Tuesday, April 5, 2016

Douglas Messerli | "A Kind of Turandot" (on Puccini's Madama Butterfly)


a kind of turandot
by Douglas Messerli


Luigi Illica and Giuseppe Giacosa (libretto, based on the play by David Belasto cand the story by John Luther Long), Giacomo Puccini (composter) Madama Butterfly / the production I saw with Howard Fox was the live HD broadcast of the Metropolitan Opera production on April 2, 2016

    What I did notice, however, was that when I last wrote this production in 2009, I seemed to put as much blame on Cio-Cio-San’s refusal to perceive the truth of her situation as upon the behavior of the heartless American Lieutenant Pinkerton. But this time, struck with the handsome Roberto Alagna’s posturing, I grew even more disgusted by the ugly American character, feeling that even the morally-grounded Sharpless (performed again by Dwayne Croft) did not do enough to stop his countryman’s cruel behavior.

      Benjamin Franklin Pinkerton—named perhaps for Franklin’s reportedly licentious behavior in his Paris days—has arranged his marriage with Cio-Cio-San with the same bemusement that he has arranged for the 999-year rental of their Nagasaki home. From the very beginning this barbarian, it is clear, has utterly no intention of keeping his marriage contract with the 15-year old girl. At least Humbert Humbert stayed with his Lolita as long as he was permitted to. Pinkerton openly jokes about having a woman in every port and “dropping his anchor” around the world, using the words obviously as a metaphor for sexual dalliance.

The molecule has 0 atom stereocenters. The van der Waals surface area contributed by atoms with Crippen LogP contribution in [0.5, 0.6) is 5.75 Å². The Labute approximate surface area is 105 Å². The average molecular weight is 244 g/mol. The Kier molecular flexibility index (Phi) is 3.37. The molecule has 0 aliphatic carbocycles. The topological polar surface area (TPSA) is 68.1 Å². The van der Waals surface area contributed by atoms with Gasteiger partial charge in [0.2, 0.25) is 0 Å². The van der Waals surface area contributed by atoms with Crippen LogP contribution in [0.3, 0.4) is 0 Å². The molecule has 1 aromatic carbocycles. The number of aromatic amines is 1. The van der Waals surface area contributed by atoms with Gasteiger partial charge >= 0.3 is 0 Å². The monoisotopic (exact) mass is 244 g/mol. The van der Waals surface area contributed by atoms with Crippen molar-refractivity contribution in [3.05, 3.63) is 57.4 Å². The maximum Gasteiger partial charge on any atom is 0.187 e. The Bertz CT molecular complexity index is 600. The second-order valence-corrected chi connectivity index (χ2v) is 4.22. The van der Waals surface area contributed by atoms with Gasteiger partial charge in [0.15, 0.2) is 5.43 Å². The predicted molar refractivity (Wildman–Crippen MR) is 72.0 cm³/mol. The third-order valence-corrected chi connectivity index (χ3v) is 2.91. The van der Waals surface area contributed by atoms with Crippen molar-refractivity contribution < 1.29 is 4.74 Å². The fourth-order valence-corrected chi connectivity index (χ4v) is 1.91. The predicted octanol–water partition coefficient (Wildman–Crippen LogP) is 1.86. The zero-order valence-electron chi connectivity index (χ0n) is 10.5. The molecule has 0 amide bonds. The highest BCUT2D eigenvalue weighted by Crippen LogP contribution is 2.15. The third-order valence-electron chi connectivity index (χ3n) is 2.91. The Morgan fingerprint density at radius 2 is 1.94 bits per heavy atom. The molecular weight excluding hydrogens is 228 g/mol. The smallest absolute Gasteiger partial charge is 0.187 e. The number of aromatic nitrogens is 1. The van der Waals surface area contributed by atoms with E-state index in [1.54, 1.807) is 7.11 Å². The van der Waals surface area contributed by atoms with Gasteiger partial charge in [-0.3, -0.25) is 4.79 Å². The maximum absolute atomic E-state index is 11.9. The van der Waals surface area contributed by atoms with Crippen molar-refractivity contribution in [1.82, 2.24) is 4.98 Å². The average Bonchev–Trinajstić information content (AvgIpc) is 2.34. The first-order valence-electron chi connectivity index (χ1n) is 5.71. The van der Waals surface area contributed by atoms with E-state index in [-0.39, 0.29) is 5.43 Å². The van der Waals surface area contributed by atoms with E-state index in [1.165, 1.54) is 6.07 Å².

Pinkerton not only makes it clear that someday he will break the marriage contract with Cio-Cio-San by marrying an American woman, but he does not even attempt to hide the fact his interest in the young innocent (played this time round by a rather robust adult beauty, Kristine Opolais) is a product of simple lust. Perhaps I missed it in the early Met production, but this time I was struck by how clearly that lust was expressed as he sneaks a view through the Japanese screens of his young bride getting undressed. Even though he already possesses her, it is clear that his interest in the underage beauty is the product merely of, as my companion Howard honestly expressed it, a hard-on.
      During an intermission, Alagna described his character in less negative terms, arguing that he perceives him as simply a young sailor who has made a terrible mistake, and commends his later admission to his American wife and decision to adopt the child. “Think of him as a young soldier in Afghanistan,” he suggested, a lonely boy who finds pleasure in the beautiful local. 
      The problem with such a forgiving view, however, is that, although Pinkerton may have regrets, he is not honest enough to openly express them to his former lover; upon his return to Nagasaki with his new wife, Pinkerton has no intent upon even seeing Cio-Cio-San, and only when Sharpless reports to him that she has had the lieutenant’s baby does he bother to make a visit—with the express purpose of taking away the only thing she has to give her solace. And even then, the small band of greedy Americans plans their visit early in the morning so that they might not have to face Cio-Cio-San but merely convince her faithful Suzuki (Maria Zifchak) to tell her of their plans.
     Opolais described her character as representing the highest attainment of womanhood: a woman who is beautiful, loving, passionate, loyal, forgiving. Cio-Cio-San does not even put blame on Pinkerton’s wife, but suggests that she should be the happiest of all beings, since she will now have everything, while Cio-Cio-San will have nothing. 
     In the end, it appeared to me, seeing the opera again, that if Cio-Cio-San remains an innocent, by opera’s end she has also become a kind of Turnadot.

Los Angeles, April 4, 2016

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